In the case of New Orleans schools, the charter school movement, which, nation-wide, was never intended to serve as a total replacement, found a wide-open door with the aftermath of Katrina and the levee breaches and the suspension of the part of the state charter schools laws that required parental consent for the change of a school’s status from traditional public to charter. What is fueling the current charters that take up more than half of the “system of schools” here is a Darwinian battle based on two things that will ultimately determine whether or not these schools will sink or swim: the kids’ test scores (and the focus on those is a serious consequence of No Child Left Behind) and the money the schools can get if they enroll a certain number of students. Throw in a dash of a teachers’ union with no teeth and a large number of the city’s population that is still paying for private education, and this adds up to a less than conducive ground for the type of experimental education you are talking about. Having to teach to a standardized test just to SAVE your school is a killer all by itself – and the public schools all over this country are facing this. The private schools are NOT.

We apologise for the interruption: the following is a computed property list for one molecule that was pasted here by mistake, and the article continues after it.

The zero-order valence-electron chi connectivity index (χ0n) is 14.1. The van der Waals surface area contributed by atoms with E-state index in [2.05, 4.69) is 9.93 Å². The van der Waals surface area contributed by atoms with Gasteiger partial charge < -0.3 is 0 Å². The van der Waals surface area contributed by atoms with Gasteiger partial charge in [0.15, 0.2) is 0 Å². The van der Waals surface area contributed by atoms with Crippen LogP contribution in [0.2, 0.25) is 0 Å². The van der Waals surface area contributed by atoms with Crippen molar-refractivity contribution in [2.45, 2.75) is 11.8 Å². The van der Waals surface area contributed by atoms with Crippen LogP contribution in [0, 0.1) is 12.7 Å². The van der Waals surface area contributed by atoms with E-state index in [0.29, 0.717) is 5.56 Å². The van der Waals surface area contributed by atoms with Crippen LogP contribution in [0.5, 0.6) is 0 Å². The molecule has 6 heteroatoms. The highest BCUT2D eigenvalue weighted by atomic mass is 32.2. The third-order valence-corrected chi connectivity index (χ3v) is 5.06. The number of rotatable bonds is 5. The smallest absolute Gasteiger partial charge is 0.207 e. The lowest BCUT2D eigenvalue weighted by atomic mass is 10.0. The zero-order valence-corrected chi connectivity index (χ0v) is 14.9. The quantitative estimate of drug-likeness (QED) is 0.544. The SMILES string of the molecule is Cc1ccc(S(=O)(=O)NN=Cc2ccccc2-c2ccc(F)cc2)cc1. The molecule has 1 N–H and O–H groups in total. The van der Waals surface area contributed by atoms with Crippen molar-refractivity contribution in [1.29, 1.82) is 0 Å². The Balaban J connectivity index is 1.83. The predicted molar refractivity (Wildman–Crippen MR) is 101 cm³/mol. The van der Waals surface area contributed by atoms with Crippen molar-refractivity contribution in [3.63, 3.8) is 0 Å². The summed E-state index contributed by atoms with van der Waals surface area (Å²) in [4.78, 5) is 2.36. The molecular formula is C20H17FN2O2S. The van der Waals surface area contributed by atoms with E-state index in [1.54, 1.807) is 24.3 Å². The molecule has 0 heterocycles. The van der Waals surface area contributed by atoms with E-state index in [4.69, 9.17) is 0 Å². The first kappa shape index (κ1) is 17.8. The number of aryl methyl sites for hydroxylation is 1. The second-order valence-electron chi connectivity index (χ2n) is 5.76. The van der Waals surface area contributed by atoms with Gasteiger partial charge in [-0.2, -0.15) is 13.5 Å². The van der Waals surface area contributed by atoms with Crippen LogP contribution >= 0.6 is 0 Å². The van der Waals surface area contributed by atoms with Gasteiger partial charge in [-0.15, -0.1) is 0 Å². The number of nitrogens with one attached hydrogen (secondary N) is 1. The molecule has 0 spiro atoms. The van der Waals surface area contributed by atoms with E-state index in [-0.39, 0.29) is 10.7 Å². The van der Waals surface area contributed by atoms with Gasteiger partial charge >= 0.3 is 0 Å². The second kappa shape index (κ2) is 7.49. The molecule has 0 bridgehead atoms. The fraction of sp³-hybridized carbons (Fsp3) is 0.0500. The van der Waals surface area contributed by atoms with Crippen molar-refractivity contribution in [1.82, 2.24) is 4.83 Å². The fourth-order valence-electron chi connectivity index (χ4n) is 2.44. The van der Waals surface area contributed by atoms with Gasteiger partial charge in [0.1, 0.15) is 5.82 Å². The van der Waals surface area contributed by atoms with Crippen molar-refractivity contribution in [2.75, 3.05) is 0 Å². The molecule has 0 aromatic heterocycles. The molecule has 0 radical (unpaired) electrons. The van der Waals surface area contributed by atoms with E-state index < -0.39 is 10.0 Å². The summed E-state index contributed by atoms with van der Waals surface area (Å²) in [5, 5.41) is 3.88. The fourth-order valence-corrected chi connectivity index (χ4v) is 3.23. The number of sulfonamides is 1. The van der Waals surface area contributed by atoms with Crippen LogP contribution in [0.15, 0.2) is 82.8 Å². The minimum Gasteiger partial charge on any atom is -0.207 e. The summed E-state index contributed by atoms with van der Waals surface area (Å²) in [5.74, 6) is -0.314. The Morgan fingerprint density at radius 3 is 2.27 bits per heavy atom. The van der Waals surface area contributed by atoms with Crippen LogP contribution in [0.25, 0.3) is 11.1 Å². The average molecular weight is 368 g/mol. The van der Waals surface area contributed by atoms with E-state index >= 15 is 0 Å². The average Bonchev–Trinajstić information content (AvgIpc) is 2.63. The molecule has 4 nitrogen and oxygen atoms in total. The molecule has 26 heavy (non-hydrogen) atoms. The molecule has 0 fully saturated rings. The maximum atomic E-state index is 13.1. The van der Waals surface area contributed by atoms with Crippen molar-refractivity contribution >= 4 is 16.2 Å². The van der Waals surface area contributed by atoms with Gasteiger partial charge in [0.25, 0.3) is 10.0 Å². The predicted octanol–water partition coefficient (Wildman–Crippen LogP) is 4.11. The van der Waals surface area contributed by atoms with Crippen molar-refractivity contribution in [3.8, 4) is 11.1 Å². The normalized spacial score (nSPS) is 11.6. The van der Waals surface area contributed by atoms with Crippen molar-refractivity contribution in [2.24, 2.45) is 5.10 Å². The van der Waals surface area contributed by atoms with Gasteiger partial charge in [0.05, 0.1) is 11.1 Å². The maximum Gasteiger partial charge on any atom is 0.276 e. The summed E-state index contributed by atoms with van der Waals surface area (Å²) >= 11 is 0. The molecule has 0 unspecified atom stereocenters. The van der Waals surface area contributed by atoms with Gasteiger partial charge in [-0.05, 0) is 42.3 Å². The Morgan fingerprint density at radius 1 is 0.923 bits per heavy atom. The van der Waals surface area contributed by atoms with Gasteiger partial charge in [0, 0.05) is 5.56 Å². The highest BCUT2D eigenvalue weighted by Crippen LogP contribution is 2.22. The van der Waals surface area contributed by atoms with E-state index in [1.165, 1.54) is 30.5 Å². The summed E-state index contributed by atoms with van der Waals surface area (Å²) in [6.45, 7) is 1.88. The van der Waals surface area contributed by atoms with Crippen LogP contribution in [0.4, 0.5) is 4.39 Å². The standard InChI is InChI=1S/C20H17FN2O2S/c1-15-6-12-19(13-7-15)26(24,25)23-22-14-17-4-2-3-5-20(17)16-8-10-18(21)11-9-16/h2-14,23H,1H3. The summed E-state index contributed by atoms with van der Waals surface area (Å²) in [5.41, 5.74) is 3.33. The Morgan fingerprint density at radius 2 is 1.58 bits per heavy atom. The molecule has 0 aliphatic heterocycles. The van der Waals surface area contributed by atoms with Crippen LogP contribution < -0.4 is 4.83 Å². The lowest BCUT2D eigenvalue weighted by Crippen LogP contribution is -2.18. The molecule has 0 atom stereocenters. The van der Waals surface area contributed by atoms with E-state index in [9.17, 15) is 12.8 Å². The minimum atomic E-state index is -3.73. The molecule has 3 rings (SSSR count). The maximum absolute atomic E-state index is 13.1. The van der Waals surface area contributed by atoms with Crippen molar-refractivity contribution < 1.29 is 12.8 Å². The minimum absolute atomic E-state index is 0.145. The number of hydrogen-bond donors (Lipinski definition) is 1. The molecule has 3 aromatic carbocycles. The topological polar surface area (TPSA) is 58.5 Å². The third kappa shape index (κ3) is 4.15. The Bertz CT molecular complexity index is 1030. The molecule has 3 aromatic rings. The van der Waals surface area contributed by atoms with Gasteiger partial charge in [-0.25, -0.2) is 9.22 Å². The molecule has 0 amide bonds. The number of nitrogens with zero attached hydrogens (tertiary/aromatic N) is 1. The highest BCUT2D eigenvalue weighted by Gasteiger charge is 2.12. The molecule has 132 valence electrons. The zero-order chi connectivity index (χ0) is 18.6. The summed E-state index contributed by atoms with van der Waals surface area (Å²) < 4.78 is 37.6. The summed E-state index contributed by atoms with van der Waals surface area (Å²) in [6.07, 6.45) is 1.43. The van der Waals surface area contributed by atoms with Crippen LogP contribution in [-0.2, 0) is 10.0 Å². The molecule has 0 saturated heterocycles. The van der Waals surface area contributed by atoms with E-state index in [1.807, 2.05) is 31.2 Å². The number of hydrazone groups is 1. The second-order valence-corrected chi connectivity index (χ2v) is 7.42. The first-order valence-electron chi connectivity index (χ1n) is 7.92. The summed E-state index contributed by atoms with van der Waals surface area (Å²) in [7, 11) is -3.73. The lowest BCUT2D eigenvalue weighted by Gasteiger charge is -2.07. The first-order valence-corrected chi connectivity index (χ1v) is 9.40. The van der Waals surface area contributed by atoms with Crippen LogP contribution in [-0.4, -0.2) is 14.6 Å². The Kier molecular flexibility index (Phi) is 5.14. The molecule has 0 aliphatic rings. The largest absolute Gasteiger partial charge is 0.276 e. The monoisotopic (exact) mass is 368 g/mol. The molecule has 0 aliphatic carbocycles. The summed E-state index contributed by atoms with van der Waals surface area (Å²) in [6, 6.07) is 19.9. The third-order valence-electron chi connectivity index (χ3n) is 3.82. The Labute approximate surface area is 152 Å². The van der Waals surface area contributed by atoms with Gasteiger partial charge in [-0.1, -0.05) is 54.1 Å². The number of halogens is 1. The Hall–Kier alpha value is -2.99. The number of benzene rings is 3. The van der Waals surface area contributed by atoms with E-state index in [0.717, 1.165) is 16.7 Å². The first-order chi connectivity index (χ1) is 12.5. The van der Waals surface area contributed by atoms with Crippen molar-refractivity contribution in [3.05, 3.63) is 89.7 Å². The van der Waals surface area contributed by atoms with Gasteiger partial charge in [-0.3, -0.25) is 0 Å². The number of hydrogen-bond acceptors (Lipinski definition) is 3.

I was lucky enough to get my child into a Montessori program here that I don’t have to pay out the nose for. I want there to be more experimental education such as this available to all – but the current educational climate makes this highly unlikely until NCLB is overhauled and people in positions to DO something about it will look at education as more than kids and teachers in a building together for seven hours out of every day.

  2. liprap Says:

    Damn, now I’m getting a new post brewing, ’cause there’s another thing I didn’t address here. Will get that up soon, after I recover from the amazing day yesterday. It was great to see you there!

  3. joejoejoe Says:

    My nephew went to a Sudbury school and I visited a few times and it was an eye opening experience. Some of the internal programs they have for dealing with discipline and conflict resolution are just unbelievably good. IMHO the self-imposed environment of mutual respect (by student committees) really lets kids learn in a more efficient manner than in a busy public school where a good chunk of the time is spent dealing with other people’s BS. There can be problems associated with having individual schools in less than stellar hands (like any kind of “franchise”) but overall I the Sudbury schools have a great model.

  4. pistolette Says:

    It was great to see you again. Wish we’d had more time to chat yesterday!